I live in Ottawa, Canada, where winter seems to last nine months of the year. The only warm weather we can expect is in the months of June, July and August, and even then it’s not always a guarantee. As a result, I spent much of the year wrapped in a blanket beside a roaring fire and dreaming of long sultry summer days. I think about the pool parties and barbeques, the long evening walks, and the possible spontaneity if I don’t have to don ten layers of clothing just to leave the house.
But there’s something anti-climactic about summer when it finally arrives; it never quite lives up to expectations. The kids aren’t in school and they have their own plans. Bedtimes and mealtimes are irregular, and the long-awaited vacation is hectic and rushed. So it is with tremendous relief that when September arrives, routine returns, and activities and friendships that were suspended over the summer are resumed and renewed.
There is something pure in the crisp autumn air that revives my spirit. There is beauty in the reds and golds of the changing leaves that speaks to my soul. It is a time of reflection, of giving thanks, and realigning priorities. A part of me knows that fall is the harbinger of winter—that in a few short weeks I will be lamenting the cold and wishing for summer again—but for now, I am enraptured by the splendor of the season. Each glorious day is a gift—one more day winter has been held at bay.
My intense dislike of the cold may be one of the reasons I choose to set my books in warmer climates. If it’s 10 degrees F outside, it’s so much nicer to spend my time writing scenes where the hero and heroine are in a tropical climate (SOLDIER FOR LOVE) or a desert one (THE HUNGRY HEART). I’m not saying I’d never write a book that takes place in a cold setting. There could be a story where it’s crucial that the characters suffer the torment of an Ottawa winter. Then again, maybe Hell will freeze over, too.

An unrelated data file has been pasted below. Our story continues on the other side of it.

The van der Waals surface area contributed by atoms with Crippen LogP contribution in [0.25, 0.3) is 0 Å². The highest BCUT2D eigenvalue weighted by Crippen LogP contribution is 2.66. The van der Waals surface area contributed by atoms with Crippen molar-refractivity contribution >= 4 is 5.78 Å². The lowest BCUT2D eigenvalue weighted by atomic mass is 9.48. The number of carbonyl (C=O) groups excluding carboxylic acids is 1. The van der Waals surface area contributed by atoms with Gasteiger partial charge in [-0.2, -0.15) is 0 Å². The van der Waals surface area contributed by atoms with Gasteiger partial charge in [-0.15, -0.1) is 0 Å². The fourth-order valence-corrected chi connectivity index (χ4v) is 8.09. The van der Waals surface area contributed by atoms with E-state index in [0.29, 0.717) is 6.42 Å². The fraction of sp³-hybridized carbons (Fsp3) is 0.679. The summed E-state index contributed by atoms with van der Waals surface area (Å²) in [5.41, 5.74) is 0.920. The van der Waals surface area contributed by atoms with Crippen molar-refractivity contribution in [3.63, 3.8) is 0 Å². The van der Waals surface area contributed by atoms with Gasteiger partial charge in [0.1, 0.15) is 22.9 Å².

What about you? Do you have a favorite season? Does your love/hate of the heat/cold affect your life to the same degree as they do mine? One commenter will receive a free digital download of my new contemporary romance, THE HUNGRY HEART, which is set in balmy Santa Fe, New Mexico.
About the Author:
Brenda Gayle has been a writer all her life, but returned to her love of writing fiction after more than 20 years in the world of corporate communication—although some might argue there was plenty of opportunity for fiction-writing there, too. She has a master’s degree in journalism and an undergraduate degree in psychology. A fan of many genres, she is drawn to contemporary romance and enjoys writing deeply emotional stories with elements of mystery and suspense. Brenda lives in eastern Ontario with her wonderful husband, two fabulous children, a rescued cat, two Siberian Huskies (who love winter, of course), and assorted aquatic wildlife.
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